An elated Novak Djokovic has broken his two-year grand slam title drought with a tense Wimbledon final triumph over spirited South African Kevin Anderson.
The Serbian secured his fourth crown at The All England Club - and 13th career major - with a 6-2 6-2 7-6 (7-3) win that was much less straightforward than the lopsided scoreline suggests.
After a sluggish start, Anderson threatened another famous fightback like his quarter-final recovery from two sets down against Roger Federer before Djokovic staved off five set points in the dramatic third set.
He eventually reigned supreme after two hours and 19 minutes to surpass the Wimbledon feats of all-time greats and three-time champions John Newcombe, John McEnroe and the Serb's one-time coach Boris Becker.
Sunday's victory also elevated the 31-year-old above Australian Roy Emerson into fourth place on men's tennis's all-time grand slam title leaderboard behind only Roger Federer (20), Rafal Nadal (17) and Pete Sampras (14).
The big three of Federer, Nadal and Djokovic have now amassed a staggering 50 slams between them to cement themselves as arguably the most dominant triumvirate in sports history.
Only Federer (8), Sampras (7), William Renshaw (7), Bjorn Borg (5) and Laurie Doherty (5) have won the sport's greatest prize more times than Djokovic.
Djokovic's victory also completes in the ultimate fashion his stirring comeback after a spectacular fall from grace last year.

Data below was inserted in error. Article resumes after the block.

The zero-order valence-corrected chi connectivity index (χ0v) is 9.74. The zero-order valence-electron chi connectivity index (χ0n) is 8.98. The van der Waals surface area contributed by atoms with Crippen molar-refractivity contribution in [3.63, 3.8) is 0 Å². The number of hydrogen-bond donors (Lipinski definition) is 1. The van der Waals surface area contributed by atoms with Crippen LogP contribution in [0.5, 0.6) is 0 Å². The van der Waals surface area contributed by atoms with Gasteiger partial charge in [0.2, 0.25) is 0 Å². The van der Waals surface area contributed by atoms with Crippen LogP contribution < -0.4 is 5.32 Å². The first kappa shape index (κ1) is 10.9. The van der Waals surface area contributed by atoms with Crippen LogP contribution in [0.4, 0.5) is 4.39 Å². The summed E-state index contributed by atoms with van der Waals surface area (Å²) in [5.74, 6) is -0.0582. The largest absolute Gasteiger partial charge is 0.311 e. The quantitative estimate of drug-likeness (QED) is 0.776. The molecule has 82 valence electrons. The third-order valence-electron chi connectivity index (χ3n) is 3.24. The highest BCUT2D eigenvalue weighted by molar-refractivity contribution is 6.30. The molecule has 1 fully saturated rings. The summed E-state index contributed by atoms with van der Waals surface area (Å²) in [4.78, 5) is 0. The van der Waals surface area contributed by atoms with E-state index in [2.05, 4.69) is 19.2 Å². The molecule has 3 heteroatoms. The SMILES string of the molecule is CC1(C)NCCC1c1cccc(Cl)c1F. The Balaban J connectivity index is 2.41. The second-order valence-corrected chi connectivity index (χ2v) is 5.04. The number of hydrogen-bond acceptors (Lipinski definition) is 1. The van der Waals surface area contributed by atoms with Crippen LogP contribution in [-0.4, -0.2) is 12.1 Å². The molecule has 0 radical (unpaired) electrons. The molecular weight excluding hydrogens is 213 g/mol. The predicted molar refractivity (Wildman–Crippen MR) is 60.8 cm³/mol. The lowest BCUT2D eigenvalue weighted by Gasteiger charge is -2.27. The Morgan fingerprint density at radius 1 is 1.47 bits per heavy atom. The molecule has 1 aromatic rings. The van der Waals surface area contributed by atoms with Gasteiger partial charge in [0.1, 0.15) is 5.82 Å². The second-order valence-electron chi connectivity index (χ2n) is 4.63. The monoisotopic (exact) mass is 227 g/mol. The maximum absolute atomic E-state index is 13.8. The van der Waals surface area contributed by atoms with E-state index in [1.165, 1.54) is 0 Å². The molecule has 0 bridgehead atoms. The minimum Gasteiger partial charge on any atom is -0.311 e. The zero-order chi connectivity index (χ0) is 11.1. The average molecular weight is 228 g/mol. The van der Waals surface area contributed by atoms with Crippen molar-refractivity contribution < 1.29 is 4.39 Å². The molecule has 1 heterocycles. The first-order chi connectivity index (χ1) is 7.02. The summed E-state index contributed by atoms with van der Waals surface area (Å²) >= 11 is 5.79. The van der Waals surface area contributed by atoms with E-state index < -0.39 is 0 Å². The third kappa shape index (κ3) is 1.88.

The former world No.1 had been the first man since Laver in almost 50 years to hold all four majors at once after he swept to the non-calender-year grand slam with a career-defining French Open triumph in 2016.
But a chronic elbow injury and self-confessed troubles in his "private life" curtailed the Serb's seemingly relentless charge towards tennis immortality as he relinquished all four trophies to lose his air of grand slam invincibility.
Now Djokovic has returned to his rightful place in the world's top 10 after arriving in London two weeks ago ranked 21st, his lowest standing in the game in more than a decade.
"There is no better place to make a comeback this is a sacred place of tennis. This is really special," Djokovic said after dedicating his victory to wife Jelena and their three-year-old son Stefan.
"I had to really trust the process, and trust in myself. I owe a great thanks to my team, everyone two have supported me when things weren't so good.
"I had a surgery and was absent for the tour for six months and faced for the first time a serious injury.
"I had many moment of doubt and didn't know if I could come back and this is my first slam final for a couple of years."
Anderson had required 10 hours and 50 minutes to see off Federer and John Isner in successive sapping five-setters to reach the final - and it showed with the South African slow out of the gates.
After pushing a backhand wide, then firing a forehand long, he double-faulted to drop serve in the opening game of the match.
The errors continue to flow as Djokovic broke twice more to nab the first set in less than half an hour.
The second set followed a similar pattern before Anderson roared to life to finally mount a challenge.
The eighth seed conjured two set points with Djokovic serving at 4-5, with tensions reaching boiling point after the Serb saved the first in one of the wildest rallies of the match.
Sensing a Djokovic forehand was going long to allow Anderson back into the contest, the excited crowd burst into cheers, only for the ball to catch the line and the South African to lose the point after slipping over.
Livid by the disturbance, Djokovic demanded chair umpire James Keothavong tell spectators to "shut the f*** up". He retained his cool to fend off three more set points before taking victory in a tiebreaker.